Turkey-Syria earthquake: Hundreds killed and thousands injured
A 7.8 magnitude earthquake struck southeast Turkey and northwest Syria on Monday morning, killing more than 2,300 people and injuring thousands more.
At least 1,498 people died in Turkey and more than 8,533 people were injured, Turkish officials said.
'That one minute of tremors felt like years'
- Ahmed Furkan Oguz, Adana resident
In Syria, more than 810 people were killed and more than 2,315 injured, according to Syrian government health officials and the volunteer Syria Civil Defence rescue group (White Helmets), as the quake struck the provinces of Idlib, Aleppo, Latakia, Tartus and Hama.
A new earthquake of 7.5 magnitude 1:24pm local time hit Turkey, the United States Geological Survey reported.
Since the first, which struck 4:17am local time near Gaziantep and measured 7.8, there have been several aftershocks. This new earthquake was reportedly felt as far as Erbil in Iraqi Kurdistan.
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Raed al-Saleh, director of the White Helmets, told Middle East Eye that the number of deaths is likely to increase "dramatically" with hundreds of families still buried under rubble across Idlib.
"[The] Civil Defence is in a state of complete emergency and yet we are unable to respond due to the horror of the disaster," Saleh said.
"We appeal to international organisations and bodies to intervene urgently to help save civilians, any second means saving the lives of dozens of civilians."
More than 2,818 buildings collapsed in Turkey, with most casualties occurring in the southern Hatay province and the city of Gaziantep. Around 2,470 people have been rescued from under rubble so far.
The Turkish cities of Adana, Diyarbakir, Sanliurfa, Osmaniye, Kahramanmaras and Iskenderun, among others, were also hit.
A doctor at a public hospital in Kahramanmaras, the city at the epicentre of the quake, described a "disaster zone" and said the aftermath of the earthquake was "much worse than people think".
"Roads are blocked [and] everybody is doing their best, but we don't know what will happen," said the doctor who asked not to be named.
'Wiped off the map'
Ahmet Tuncay Cakar was sleeping in his home when the earthquake struck Malatya, one of the worst-affected cities in Turkey.
"When the earthquake ended, I told myself Malatya must have been wiped off the map. It was horrendous," said Cakar, whose family home was badly damaged in the earthquake.
Speaking from a relative's home where he and his family have sought refuge, Cakar said roads were blocked with snowfall delaying the rescue effort.
Ahmet Furkan Oguz, a resident of Adana, described the horror of the moment the earthquake struck his home.
"That one minute of tremors felt like years," Oguz told MEE. "We managed to escape the building as soon as the earthquake finished."
The quake sent tremors which were felt in Cyprus, Lebanon, Iraq and Egypt.
Turkey has declared a fourth-level emergency and asked for international assistance through the EU's Emergency Response Coordination Centre (ERCC).
Several countries sent offers of assistance, including the Netherlands, Romania, Azerbaijan, the UK, Russia, Italy, Greece, Israel, France, Germany and Ukraine.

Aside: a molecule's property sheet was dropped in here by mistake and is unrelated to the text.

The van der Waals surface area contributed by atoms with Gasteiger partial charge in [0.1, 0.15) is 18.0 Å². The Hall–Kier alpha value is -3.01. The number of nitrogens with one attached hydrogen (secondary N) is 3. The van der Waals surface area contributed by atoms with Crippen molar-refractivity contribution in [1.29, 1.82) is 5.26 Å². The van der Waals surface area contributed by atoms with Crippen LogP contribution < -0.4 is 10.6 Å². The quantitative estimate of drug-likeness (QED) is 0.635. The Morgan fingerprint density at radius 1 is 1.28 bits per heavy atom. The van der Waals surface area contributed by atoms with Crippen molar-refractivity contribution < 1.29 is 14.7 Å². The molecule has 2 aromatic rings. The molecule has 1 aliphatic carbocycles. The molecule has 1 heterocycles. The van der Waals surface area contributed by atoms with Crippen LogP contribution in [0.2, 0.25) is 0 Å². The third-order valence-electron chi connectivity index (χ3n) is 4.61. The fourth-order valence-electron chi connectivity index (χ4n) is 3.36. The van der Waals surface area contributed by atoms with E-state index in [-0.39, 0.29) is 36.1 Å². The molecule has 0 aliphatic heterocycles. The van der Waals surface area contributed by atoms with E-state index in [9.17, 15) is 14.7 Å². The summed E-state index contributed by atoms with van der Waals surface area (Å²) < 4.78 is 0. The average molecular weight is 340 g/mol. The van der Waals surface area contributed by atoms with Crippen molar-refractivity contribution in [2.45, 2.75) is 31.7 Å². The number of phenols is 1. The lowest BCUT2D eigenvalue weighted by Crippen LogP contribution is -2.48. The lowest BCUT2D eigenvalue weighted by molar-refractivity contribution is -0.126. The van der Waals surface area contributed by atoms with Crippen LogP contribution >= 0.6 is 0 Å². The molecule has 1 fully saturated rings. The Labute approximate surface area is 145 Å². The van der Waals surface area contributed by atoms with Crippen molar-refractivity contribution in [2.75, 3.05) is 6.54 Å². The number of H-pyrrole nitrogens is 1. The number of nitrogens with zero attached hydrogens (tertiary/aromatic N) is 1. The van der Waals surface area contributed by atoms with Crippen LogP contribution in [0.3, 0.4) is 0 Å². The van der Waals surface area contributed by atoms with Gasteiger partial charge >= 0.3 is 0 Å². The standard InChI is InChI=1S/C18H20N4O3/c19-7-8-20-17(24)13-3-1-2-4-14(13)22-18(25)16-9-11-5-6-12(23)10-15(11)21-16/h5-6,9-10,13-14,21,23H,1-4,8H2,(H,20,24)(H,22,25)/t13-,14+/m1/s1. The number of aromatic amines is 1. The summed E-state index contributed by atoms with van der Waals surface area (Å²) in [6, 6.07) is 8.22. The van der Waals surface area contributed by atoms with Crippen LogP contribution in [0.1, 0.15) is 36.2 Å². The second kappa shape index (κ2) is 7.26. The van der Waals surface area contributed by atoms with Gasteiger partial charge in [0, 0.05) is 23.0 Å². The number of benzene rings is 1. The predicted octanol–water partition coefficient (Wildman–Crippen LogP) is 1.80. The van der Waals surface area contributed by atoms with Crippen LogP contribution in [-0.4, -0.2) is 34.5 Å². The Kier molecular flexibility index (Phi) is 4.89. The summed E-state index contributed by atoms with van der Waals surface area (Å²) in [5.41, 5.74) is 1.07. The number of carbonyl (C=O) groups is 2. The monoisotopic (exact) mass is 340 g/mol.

"The EU's Emergency Response Coordination Centre is coordinating the deployment of rescue teams from Europe. Teams from the Netherlands and Romania are already on their way," tweeted ERCC commissioner Janez Lenarcic.
Local authorities cut gas and oil flows to Hatay as a precaution, due to partial damages in local pipelines.
Hatay airport’s runway was damaged by the quake, with a huge tear seen across the tarmac.
Gaziantep's ancient castle, which is about 2,200 years old, collapsed.
Turkish MP Yakup Tas and his family are among those trapped under the rubble in the southern city of Adiyaman.
Turkish authorities have sent 102 mobile cell phone towers to the affected regions due to network outages. Meanwhile, schools have been closed for a week in 10 cities across the country, which will be used to host those affected.
In Syria, volunteers in the Syrian Civil Defence, commonly known as the White Helmets, reported extensive damage in rebel-held areas northwest of the country.
At least 147 people died in opposition-held territory, the White Helmets said on Twitter, with over 340 injured.
"The toll may increase as many families are still trapped," it wrote. "Our teams are on the ground searching for survivors & removing the dead from the rubble."
Syrian President Bashar al-Assad held an emergency cabinet meeting on Monday to review the damage and discuss next steps, his office said.
The 7.8 magnitude struck at a depth of 17.9km, the US Geological Survey said. It reported a series of earthquakes, including one of 6.7 magnitude.
'Shaken off my bed'
Meanwhile, survivors of the earthquake in Syria described scenes and feelings of horror in the aftermath of the first shock.
"I woke up from being shaken off my bed, and everyone got evacuated out," a resident of Latakia told told Middle East Eye's Ayah El-Khaldi.
In Syria, the initial quake struck the provinces of Idlib, Aleppo, Latakia, Tartus and Hama. The aftershocks hit the capital Damascus.
"It’s been almost two hours now and I still haven't calmed down. I feel as if I am walking on a sponge and my anxiety is insane," a resident of Damascus told MEE.
"When I managed to speak to my children I burst into tears."
Syrian health officials and volunteer rescue workers said 783 have been killed and more than 2,000 injured as rescue efforts continue.
Former national team footballer Nader Joukhadar and his son Taaj were among those who died in Jableh city, the Syrian Football Association said.
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